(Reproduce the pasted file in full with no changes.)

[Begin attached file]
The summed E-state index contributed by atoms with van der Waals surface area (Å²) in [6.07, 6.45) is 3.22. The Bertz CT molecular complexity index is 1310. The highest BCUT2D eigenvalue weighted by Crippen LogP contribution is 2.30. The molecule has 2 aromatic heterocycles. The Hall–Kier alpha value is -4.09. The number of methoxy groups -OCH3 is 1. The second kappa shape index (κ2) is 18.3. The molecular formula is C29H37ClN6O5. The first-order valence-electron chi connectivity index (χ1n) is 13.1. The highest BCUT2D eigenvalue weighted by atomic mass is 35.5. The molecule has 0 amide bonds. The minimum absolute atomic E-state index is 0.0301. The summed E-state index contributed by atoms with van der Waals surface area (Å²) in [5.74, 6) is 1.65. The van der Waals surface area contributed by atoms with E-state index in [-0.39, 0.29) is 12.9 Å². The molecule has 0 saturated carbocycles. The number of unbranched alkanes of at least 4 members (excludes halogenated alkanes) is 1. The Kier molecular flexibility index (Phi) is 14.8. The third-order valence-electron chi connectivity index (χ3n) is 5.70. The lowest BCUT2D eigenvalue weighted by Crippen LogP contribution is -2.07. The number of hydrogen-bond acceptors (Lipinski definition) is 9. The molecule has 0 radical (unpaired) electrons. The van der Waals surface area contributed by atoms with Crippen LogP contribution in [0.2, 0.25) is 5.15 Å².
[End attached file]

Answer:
The summed E-state index contributed by atoms with van der Waals surface area (Å²) in [6.07, 6.45) is 3.22. The Bertz CT molecular complexity index is 1310. The highest BCUT2D eigenvalue weighted by Crippen LogP contribution is 2.30. The molecule has 2 aromatic heterocycles. The Hall–Kier alpha value is -4.09. The number of methoxy groups -OCH3 is 1. The second kappa shape index (κ2) is 18.3. The molecular formula is C29H37ClN6O5. The first-order valence-electron chi connectivity index (χ1n) is 13.1. The highest BCUT2D eigenvalue weighted by atomic mass is 35.5. The molecule has 0 amide bonds. The minimum absolute atomic E-state index is 0.0301. The summed E-state index contributed by atoms with van der Waals surface area (Å²) in [5.74, 6) is 1.65. The van der Waals surface area contributed by atoms with E-state index in [-0.39, 0.29) is 12.9 Å². The molecule has 0 saturated carbocycles. The number of unbranched alkanes of at least 4 members (excludes halogenated alkanes) is 1. The Kier molecular flexibility index (Phi) is 14.8. The third-order valence-electron chi connectivity index (χ3n) is 5.70. The lowest BCUT2D eigenvalue weighted by Crippen LogP contribution is -2.07. The number of hydrogen-bond acceptors (Lipinski definition) is 9. The molecule has 0 radical (unpaired) electrons. The van der Waals surface area contributed by atoms with Crippen LogP contribution in [0.2, 0.25) is 5.15 Å².